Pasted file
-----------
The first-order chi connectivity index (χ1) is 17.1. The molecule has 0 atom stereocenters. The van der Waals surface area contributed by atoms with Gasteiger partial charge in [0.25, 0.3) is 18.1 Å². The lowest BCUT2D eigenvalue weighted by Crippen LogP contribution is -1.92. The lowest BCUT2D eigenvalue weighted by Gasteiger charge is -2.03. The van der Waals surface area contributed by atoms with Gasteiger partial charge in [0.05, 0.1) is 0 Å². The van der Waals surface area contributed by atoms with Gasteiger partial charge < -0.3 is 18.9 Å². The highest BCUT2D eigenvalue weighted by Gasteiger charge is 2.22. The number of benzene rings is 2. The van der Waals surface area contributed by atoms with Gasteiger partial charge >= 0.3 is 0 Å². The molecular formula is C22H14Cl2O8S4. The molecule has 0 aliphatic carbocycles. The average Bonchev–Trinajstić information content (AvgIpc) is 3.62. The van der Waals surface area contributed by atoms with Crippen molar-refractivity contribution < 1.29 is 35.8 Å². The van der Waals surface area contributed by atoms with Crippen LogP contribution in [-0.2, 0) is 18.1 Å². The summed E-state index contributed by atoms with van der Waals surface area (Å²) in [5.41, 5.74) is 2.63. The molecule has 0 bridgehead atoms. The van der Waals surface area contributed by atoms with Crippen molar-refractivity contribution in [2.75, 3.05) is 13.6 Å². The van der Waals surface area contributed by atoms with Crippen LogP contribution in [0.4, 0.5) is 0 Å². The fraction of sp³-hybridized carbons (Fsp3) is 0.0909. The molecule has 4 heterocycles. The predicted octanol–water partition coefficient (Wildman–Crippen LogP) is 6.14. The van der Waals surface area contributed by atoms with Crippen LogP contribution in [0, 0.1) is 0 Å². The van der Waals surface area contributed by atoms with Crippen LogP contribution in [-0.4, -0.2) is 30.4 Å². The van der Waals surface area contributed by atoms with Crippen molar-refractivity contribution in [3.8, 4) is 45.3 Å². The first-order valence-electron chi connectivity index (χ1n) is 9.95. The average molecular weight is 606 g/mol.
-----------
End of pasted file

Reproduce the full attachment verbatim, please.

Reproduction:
The first-order chi connectivity index (χ1) is 17.1. The molecule has 0 atom stereocenters. The van der Waals surface area contributed by atoms with Gasteiger partial charge in [0.25, 0.3) is 18.1 Å². The lowest BCUT2D eigenvalue weighted by Crippen LogP contribution is -1.92. The lowest BCUT2D eigenvalue weighted by Gasteiger charge is -2.03. The van der Waals surface area contributed by atoms with Gasteiger partial charge in [0.05, 0.1) is 0 Å². The van der Waals surface area contributed by atoms with Gasteiger partial charge < -0.3 is 18.9 Å². The highest BCUT2D eigenvalue weighted by Gasteiger charge is 2.22. The number of benzene rings is 2. The van der Waals surface area contributed by atoms with Gasteiger partial charge >= 0.3 is 0 Å². The molecular formula is C22H14Cl2O8S4. The molecule has 0 aliphatic carbocycles. The average Bonchev–Trinajstić information content (AvgIpc) is 3.62. The van der Waals surface area contributed by atoms with Crippen molar-refractivity contribution < 1.29 is 35.8 Å². The van der Waals surface area contributed by atoms with Crippen LogP contribution in [-0.2, 0) is 18.1 Å². The summed E-state index contributed by atoms with van der Waals surface area (Å²) in [5.41, 5.74) is 2.63. The molecule has 0 bridgehead atoms. The van der Waals surface area contributed by atoms with Crippen molar-refractivity contribution in [2.75, 3.05) is 13.6 Å². The van der Waals surface area contributed by atoms with Crippen LogP contribution in [0.4, 0.5) is 0 Å². The fraction of sp³-hybridized carbons (Fsp3) is 0.0909. The molecule has 4 heterocycles. The predicted octanol–water partition coefficient (Wildman–Crippen LogP) is 6.14. The van der Waals surface area contributed by atoms with Crippen LogP contribution in [0, 0.1) is 0 Å². The van der Waals surface area contributed by atoms with Crippen LogP contribution in [-0.4, -0.2) is 30.4 Å². The van der Waals surface area contributed by atoms with Crippen molar-refractivity contribution in [3.8, 4) is 45.3 Å². The first-order valence-electron chi connectivity index (χ1n) is 9.95. The average molecular weight is 606 g/mol.